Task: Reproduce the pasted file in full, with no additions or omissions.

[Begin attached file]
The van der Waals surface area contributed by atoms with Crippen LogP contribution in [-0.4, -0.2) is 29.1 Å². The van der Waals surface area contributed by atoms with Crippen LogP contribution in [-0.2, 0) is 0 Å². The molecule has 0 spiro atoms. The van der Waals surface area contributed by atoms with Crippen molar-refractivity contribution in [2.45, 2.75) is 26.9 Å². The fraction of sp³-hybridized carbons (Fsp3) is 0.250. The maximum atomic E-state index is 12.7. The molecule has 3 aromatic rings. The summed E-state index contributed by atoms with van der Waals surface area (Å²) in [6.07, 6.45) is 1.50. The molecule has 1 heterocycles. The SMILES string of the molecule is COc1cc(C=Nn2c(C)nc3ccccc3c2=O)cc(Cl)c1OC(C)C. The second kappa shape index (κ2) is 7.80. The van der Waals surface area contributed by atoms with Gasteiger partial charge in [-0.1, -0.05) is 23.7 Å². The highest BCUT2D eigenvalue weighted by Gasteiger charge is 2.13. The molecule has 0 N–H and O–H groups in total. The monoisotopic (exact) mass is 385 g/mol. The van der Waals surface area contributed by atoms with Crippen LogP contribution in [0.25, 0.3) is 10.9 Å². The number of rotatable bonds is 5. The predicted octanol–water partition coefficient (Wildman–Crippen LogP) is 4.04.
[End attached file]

The van der Waals surface area contributed by atoms with Crippen LogP contribution in [-0.4, -0.2) is 29.1 Å². The van der Waals surface area contributed by atoms with Crippen LogP contribution in [-0.2, 0) is 0 Å². The molecule has 0 spiro atoms. The van der Waals surface area contributed by atoms with Crippen molar-refractivity contribution in [2.45, 2.75) is 26.9 Å². The fraction of sp³-hybridized carbons (Fsp3) is 0.250. The maximum atomic E-state index is 12.7. The molecule has 3 aromatic rings. The summed E-state index contributed by atoms with van der Waals surface area (Å²) in [6.07, 6.45) is 1.50. The molecule has 1 heterocycles. The SMILES string of the molecule is COc1cc(C=Nn2c(C)nc3ccccc3c2=O)cc(Cl)c1OC(C)C. The second kappa shape index (κ2) is 7.80. The van der Waals surface area contributed by atoms with Gasteiger partial charge in [-0.1, -0.05) is 23.7 Å². The highest BCUT2D eigenvalue weighted by Gasteiger charge is 2.13. The molecule has 0 N–H and O–H groups in total. The monoisotopic (exact) mass is 385 g/mol. The van der Waals surface area contributed by atoms with Crippen LogP contribution in [0.25, 0.3) is 10.9 Å². The number of rotatable bonds is 5. The predicted octanol–water partition coefficient (Wildman–Crippen LogP) is 4.04.